The Minimalists: Five Ways to Be Happy With Less Stuff
Courtesy of the Minimalists
Stuff. So much of our lives are spent wanting it, buying it, trying to keep it. We work 60-hour workweeks so we can fill our drawers and purses and closets and storage units and attics with stuff. We take pictures of our stuff to post on Instagram, spend weekends picking out more stuff to buy, talk about our stuff at cocktail parties.
Sure, we need some stuff. We need to eat stuff, use stuff, and wear stuff (in polite society, anyway). But how much stuff do we really need? And how much of our stuff actually brings value to our lives? That's the question Ohioans Joshua Fields Millburn and Ryan Nicodemus began asking themselves when, in their late 20s, they realized they were outwardly successful but inwardly miserable.
The duo, who call themselves the Minimalists, recently penned a memoir titled Everything That Remains. Their book tour includes a stop at the Bookstore in the Grove next Monday, so we spoke with Millburn and gleaned some serious wisdom about living a happier life.
Minimalism, by the way, is described by the guys on their website as "a tool used to rid yourself of life's excess in favor of focusing on what's important so you can find happiness, fulfillment, and freedom."
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Priorities, priorities. Here are a few more tasty tidbits we learned from our chat with Millburn.
5. Tragedies can often be the impetus for life change.
When Millburn began to embrace minimalism, he'd lost his mother and his marriage in the same month. It was this tough time that got him asking, What's important to me?
"I got to a point in my life where I didn't even know what was important. That's why it was so difficult to start asking these questions. I think we get stuck in this default setting, we just get set on repeat and we don't question it. We lose our awareness of where we are in life," he explains. Minimalism has brought him that awareness.
"Sometimes it takes that tragedy to sort of step back and realize that things can be different."
4. Create something.
There's a lot more satisfaction to be derived from creating than consuming. For Millburn, writing was always his passion, but he put it aside as he climbed the corporate ladder. When minimalism found him, he turned his attention to what really mattered.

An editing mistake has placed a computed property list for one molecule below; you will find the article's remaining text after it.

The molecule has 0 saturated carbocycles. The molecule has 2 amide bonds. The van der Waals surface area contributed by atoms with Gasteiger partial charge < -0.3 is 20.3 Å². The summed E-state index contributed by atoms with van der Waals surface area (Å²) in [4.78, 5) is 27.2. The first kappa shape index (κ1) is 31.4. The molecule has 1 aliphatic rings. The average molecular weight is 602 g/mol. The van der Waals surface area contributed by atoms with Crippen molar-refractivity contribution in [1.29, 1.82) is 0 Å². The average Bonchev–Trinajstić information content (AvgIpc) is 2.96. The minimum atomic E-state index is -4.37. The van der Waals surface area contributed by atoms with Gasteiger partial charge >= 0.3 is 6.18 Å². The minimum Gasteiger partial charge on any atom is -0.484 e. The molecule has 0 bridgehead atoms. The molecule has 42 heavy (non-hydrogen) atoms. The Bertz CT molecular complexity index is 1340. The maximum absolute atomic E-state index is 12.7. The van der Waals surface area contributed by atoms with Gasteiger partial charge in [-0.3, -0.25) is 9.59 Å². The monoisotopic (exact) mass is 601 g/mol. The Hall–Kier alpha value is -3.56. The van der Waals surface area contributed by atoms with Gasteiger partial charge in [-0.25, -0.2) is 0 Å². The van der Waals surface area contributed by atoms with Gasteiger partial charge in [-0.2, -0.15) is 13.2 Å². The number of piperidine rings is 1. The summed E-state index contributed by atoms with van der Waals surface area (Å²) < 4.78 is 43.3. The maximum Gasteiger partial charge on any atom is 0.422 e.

3. Of everything you own, ask the question: Does this bring value to my life?
If it doesn't, ditch it. It's as simple as that. This also applies to new relationships, new endeavors, new tools, new activities. Anything, really, Millburn says.
"My previous life wasn't in line with my values and beliefs," Millburn explains. By continually asking this question, he came to realize what was important. "It's about constantly moving in a direction toward your most ideal self."
Courtesy of the Minimalists
Basically, this involves competing with friends or loved ones to see who can get rid of the most stuff in one month. Day 1, you both ditch one thing. Day 2, two things. And so on. If you both ditch the appropriate number of things per day by the end of the month, it's a win-win situation.
"It starts getting difficult around Day 15," he laughs. "By the end of the month, you get rid of about 500 items."
1. More money doesn't mean more security.
In his former incarnation as corporate drone, Millburn was making nearly $200,000 a year but living outside his means and saddled with major debt.
"After I walked away, I made less money than when I was 18. The year after I walked away, I made $27,000, but I was more financially secure than when I was making $200,000," he says.
Making better decisions changed everything, he says.
If you want to move away from the materialistic Miami lifestyle, Millburn and Nicodemus' book reading might be a good first step. They'll be at the Bookstore in the Grove at 7 p.m. Monday, January 27. The event is free, and you don't have to buy any stuff to attend. (I do recommend their book. Luckily, you can score it via Kindle. One less thing to clutter your bookshelf.)
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